Gyumri (Armenia) (AFP) – A kilometres-long caravan of trailers loaded with used cars meanders on a dusty road leading to a customs terminal in the Armenian city of Gyumri.
Russia's invasion of Ukraine and unprecedented Western sanctions levied on Moscow have created a business opportunity for used car dealers like 31-year-old Yaroslav Kolchenko, who sips a coffee in the sun near the queue.
The US and the EU have banned the export of vehicles to Russia but cars can still be cleared through Armenia, and Kolchenko stands to gain.
"Today even wealthy Russians only have access to used American cars brought to Russia via Armenia," he told AFP.
The native of Saint Petersburg described the arduous journey for vehicles coming to Russia in the wake of sanctions.
"Used, damaged or cheap cars are bought at online auctions in the United States," he explained.
They are then "transported by sea to the Georgian port of Poti, repaired, transported to Armenia for customs clearance, and then taken to Russia by land via Georgia".
The parallel exports are generally seen as a legal grey area and contradict the spirit of sanctions.
The new and lucrative route helps explain growing Ukrainian and Western concerns that Russia's economic partners in the ex-Soviet Caucasus region or Central Asia are aiding Moscow bypass sanctions.
Armenia fell under the spotlight last year when President Vahagn Khachaturyan said Russia would "withstand sanctions" and vowed closer economic ties with "brotherly" Moscow.
The small and poor Caucasus country has a free trade agreement with Russia and clearing cars at Armenian customs is much cheaper compared to Russia.
This has helped Armenia emerge as a hub for re-exports from the United States to Russia after Western car dealers closed dealerships.
Kolchenko's business partner, Andrei, who gave his first name only, said they have been in the business since the war started last February.
"We sold eight cars in April alone and plan to expand the business, which is pretty profitable," he said.
By way of example, Andrei said one car he just purchased for $13,000 would be sold in Saint Petersburg for at least $23,000 with customs costs of spend around $5,000.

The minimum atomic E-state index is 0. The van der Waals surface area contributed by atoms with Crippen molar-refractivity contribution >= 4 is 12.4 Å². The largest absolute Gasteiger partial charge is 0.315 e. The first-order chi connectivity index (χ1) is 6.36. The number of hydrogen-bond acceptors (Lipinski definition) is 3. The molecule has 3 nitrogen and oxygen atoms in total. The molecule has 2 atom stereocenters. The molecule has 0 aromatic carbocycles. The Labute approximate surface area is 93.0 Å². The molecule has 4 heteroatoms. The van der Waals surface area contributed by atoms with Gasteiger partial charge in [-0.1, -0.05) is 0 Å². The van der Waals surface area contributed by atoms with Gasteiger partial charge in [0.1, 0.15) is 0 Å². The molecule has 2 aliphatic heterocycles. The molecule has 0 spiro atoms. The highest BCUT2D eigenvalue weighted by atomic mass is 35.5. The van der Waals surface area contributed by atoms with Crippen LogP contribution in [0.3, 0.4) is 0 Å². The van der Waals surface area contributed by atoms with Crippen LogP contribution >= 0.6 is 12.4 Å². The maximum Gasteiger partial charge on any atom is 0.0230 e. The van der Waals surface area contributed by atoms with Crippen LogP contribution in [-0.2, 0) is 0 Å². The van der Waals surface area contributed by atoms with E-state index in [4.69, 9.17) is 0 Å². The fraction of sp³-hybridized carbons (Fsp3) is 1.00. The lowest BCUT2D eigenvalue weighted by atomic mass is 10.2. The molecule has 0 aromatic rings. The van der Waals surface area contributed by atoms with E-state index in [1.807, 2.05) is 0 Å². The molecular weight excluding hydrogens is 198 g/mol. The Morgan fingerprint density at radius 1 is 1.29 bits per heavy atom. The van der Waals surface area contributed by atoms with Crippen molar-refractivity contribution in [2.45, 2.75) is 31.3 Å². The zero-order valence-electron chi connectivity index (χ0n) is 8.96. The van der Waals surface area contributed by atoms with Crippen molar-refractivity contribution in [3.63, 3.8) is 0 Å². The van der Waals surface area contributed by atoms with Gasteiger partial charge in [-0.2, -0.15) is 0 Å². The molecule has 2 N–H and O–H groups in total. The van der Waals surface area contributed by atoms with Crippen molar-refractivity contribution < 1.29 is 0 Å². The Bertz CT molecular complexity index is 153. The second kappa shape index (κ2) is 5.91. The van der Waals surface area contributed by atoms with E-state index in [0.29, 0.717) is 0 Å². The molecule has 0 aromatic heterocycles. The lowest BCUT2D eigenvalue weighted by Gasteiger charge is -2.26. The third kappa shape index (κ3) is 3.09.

Those figures help explain why Armenia's trade turnover with Russia skyrocketed since Moscow's all-out invasion of Ukraine.
Official statistics show a 2.4-fold surge in exports that reached a record $2.4 billion last year.
Car re-exports grew last year by 170 percent, and more than 450,000 cars — mostly from the United States — were taken to Russia in the first quarter of 2023.
In March, the US departments of justice, treasury and commerce said in a joint report that Armenia was among the countries used as transhipment points to Russia.
The EU in June introduced new measures to its 11th sanctions package against Russia to clamp down on the evasion of restrictions, specifically closing loopholes on the re-exportation via third countries of sensitive technology like microchips.
Prime Minister Nikol Pashinyan told AFP this month that complying with Western sanctions without angering a key economic partner was a difficult balancing act.
"We're in close contact and cooperation with the EU special envoy and the representative of the US to ensure that we act as a responsible member of the international community," he said.
"At the official level, we do not have any objections or complaints from European or American partners, nor from Russia."
Still Yaroslav said that "what is happening here in Gyumri shows that any sanctions could be evaded."
"Of course, the Americans are not happy about it, and they will probably try to cause trouble but they will fail. You can't isolate a country as big as Russia," he said.
Standing nearby in the shadow of a wilted acacia tree, Andrei smiled in agreement.
"A they say, water will always find new channel if you block a river."